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Author Ron Kness is no longer in the service.

Q: Does the Post 9/11 GI Bill cover trade schools yet?

A: Generally speaking no, unless your trade course is taught by an Institution of Higher Learning (IHL), then it might be covered by Chapter 33 – the Post 9/11 GI Bill. The reference made in the VA Certifier’s Handbook under Education and Training Available Under Chapter 33 says “Under chapter 33 all programs must be offered by a degree-granting institution of higher learning (IHL) and approved for chapter 30. Approved programs include undergraduate degrees, graduate degrees, and non-degree programs approved at the IHL”.

The key is the non-degree programs must be approved for Chapter 30 (Montgomery GI Bill (MGIB)) and taught at a degree-producing school, so that leaves out vocational, technical and other trade-like schools because they do not teach a degree-producing course.

The current  Post 9/11 GI Bill Reform Package in legislation probably won’t change that either as it addresses on-the-job and apprentice training programs, but no mention of trade, technical, license or certification programs. Chapter 30 (Montgomery GI Bill) is a good choice for these types of non-degree programs.

Author Ron Kness is no longer in the service.

Q: Is there any GI Bill program that will pay for truck driving schools which usually run one to three weeks and cost $1,500 – $6,000? I am eligible for the Montgomery Bill and Post-9/11 Bill and I am in southeast Michigan.

A:  Your best bet would be the Montgomery GI Bill. It is the normally the best choice for trade, technical, license or certification training and it will reimburse you up to $2,000 for your CDL test and endorsements. The Post 9/11 GI Bill would most likely not pay for your training and it would reimburse your for only one test.

Right now the Montgomery GI Bill pays $1,421 per month to go to school and you have to pay all your own education-related expenses. For a course of less than one month, the amount would be prorated down to the number of days paid at around $47.37 per day for the duration of the course. The big thing will be to ensure your choose a school that is VA-approved before enrolling. See your school’s VA Certifying Official and that person can help you with the paperwork. Here is a list of truck driving schools in your area.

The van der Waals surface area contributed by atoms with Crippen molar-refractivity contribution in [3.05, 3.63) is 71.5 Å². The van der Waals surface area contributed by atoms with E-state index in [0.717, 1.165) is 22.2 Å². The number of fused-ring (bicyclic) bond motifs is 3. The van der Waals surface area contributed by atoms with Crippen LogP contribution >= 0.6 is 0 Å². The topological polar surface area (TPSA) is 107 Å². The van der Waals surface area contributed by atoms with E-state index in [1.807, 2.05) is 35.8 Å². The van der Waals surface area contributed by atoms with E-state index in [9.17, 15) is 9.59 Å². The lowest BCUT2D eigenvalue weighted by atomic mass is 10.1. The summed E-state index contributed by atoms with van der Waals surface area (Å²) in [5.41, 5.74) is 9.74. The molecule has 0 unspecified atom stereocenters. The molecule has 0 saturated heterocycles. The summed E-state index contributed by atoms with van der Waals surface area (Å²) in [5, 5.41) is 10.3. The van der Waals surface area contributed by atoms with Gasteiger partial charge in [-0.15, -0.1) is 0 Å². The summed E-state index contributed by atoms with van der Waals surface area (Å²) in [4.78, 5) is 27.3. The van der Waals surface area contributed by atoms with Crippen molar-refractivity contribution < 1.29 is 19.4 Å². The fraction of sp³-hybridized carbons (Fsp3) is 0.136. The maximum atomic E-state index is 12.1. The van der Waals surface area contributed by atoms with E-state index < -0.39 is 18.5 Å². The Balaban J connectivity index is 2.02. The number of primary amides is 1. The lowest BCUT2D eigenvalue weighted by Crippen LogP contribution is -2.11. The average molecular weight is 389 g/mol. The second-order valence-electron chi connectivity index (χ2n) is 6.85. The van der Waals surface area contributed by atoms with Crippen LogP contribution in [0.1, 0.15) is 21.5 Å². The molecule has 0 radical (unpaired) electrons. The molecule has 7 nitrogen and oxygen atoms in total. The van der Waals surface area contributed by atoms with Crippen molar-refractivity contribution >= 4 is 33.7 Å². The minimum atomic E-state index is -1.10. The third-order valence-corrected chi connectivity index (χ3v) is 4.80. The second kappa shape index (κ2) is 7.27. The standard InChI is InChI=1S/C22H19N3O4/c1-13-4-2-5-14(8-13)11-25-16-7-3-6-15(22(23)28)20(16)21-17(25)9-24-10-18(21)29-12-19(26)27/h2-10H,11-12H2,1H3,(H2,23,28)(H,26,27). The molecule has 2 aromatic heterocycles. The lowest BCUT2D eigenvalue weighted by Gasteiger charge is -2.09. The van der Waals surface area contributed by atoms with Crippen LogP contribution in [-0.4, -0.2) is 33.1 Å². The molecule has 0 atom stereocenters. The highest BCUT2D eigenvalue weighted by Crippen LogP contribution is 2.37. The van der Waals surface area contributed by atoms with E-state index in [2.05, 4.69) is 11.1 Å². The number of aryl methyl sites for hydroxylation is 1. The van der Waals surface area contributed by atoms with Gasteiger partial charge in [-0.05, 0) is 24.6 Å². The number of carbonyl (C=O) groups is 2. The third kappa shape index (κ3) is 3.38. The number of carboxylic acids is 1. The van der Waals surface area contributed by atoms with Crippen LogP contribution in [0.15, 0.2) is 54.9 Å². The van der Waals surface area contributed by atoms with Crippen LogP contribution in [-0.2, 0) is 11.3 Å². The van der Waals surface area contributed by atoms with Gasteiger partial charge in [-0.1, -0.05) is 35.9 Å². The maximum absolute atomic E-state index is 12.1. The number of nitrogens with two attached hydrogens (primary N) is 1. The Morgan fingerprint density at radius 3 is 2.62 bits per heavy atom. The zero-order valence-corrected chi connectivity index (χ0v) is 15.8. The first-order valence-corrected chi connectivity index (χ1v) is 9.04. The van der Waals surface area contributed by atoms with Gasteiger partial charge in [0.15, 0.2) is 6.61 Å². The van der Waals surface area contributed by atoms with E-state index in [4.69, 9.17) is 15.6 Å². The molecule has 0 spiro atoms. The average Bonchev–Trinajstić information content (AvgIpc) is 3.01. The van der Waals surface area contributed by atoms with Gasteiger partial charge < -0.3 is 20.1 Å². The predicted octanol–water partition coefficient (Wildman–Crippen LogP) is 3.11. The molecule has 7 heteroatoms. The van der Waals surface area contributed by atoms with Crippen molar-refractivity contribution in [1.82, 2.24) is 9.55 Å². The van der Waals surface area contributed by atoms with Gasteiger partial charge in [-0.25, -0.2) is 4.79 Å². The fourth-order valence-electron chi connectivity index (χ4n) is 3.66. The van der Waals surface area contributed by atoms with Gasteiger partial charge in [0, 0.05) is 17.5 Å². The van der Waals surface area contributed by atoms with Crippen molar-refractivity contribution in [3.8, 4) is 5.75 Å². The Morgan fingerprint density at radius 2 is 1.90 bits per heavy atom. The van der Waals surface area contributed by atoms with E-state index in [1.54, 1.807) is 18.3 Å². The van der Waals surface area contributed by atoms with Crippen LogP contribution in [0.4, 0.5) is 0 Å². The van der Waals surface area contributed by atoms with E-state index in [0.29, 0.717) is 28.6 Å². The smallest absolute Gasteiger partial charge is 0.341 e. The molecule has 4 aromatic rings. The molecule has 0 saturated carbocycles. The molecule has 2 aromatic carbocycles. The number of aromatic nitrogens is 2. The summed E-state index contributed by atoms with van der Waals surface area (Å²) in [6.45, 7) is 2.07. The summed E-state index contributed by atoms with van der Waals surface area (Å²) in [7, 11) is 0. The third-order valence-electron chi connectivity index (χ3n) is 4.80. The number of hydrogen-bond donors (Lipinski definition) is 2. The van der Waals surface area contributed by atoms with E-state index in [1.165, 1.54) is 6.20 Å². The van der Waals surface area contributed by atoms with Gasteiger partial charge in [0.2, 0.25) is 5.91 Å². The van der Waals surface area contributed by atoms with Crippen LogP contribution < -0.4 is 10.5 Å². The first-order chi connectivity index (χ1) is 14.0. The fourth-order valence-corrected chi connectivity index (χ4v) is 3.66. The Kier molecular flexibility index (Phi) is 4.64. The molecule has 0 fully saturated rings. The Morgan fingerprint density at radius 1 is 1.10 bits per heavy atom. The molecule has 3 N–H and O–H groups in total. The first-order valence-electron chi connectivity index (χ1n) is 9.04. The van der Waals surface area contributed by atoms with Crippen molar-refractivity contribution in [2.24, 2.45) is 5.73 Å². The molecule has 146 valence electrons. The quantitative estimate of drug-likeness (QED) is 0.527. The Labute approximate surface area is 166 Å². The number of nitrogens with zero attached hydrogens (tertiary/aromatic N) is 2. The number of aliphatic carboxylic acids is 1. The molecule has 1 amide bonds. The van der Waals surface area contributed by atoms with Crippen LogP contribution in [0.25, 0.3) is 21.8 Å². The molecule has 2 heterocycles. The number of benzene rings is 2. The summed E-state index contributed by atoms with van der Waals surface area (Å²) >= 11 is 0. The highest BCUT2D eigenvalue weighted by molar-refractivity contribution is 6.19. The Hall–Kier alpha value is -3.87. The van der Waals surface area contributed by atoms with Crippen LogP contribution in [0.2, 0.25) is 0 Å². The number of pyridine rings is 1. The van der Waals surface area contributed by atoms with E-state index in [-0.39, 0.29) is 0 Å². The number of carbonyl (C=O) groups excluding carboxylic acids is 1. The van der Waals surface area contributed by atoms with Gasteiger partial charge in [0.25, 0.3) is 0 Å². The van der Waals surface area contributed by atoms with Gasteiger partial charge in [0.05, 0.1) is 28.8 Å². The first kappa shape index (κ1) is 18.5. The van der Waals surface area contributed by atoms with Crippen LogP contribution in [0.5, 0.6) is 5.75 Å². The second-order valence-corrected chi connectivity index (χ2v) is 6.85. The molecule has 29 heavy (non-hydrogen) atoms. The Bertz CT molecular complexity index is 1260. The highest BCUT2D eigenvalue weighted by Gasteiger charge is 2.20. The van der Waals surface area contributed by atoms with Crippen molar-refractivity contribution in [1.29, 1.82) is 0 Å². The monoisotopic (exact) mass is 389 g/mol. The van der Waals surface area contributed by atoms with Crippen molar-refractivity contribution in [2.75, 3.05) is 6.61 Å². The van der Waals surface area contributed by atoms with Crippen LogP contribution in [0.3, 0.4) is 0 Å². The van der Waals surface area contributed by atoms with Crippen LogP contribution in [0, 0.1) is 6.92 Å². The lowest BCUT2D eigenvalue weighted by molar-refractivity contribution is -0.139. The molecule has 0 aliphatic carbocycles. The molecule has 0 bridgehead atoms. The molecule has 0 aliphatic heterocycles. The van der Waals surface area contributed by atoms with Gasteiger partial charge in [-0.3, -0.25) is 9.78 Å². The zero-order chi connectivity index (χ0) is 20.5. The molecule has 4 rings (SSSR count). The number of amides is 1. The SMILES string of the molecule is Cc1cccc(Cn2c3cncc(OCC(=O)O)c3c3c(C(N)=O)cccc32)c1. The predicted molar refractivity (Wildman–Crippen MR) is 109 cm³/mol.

Author Ron Kness is no longer in the service.

Q: Good Morning SGM. My question..my period of active duty was from 1989 to 1999,and then my Reserves was from 1999 to 2005. I used a 1/2 semester of my GI Bill from active duty before expiration and was denied an extension. Do I qualify for the GI Bill under my 6yrs of reserve service?

A: Not unless you were deployed for at least 91 days after September 10, 2001. With the Montgomery GI Bill – Selected Reserve (MGIB-SR), it is good for only as long as you are in the Reserve or National Guard. Once you are out, your MGIB-SR benefits end.

However, if you were deployed after the September date, on an active duty Title 10 order for a contingency operation such as Iraq or Afghanistan, then you qualify for a percentage of the Post 9/11 GI Bill. A typical one-year deployment would put you at the 60% tier. As far as the number of months, you would get 36 minus the number of months you used for your ½ semester, which would have been around 2 ½ to 3 months depending on the length of your semester.

To start using your GI bill, go to the VONAPP website and submit VA form 22-1990. You will get a Certificate of Eligibility back from the VA. Take that certificate with you when you enroll in school.

Author Ron Kness is no longer in the service.

Q: I retired in October 2005 and want to take advantage of the Post 9/11 GI Bill. However, I will not be able to be a full-time student because I am employed full-time and will have to take night glasses. I want to pursue a degree in Bachelor of Science in Information Technology, or a training certificate towards Computer Information Tech. That said, does the Post 9/11 GI Bill cover night classes and/or Training Certificate? Will I be receiving the full BAH if I take one on-campus class and an online class (going towards degree or training certificate)?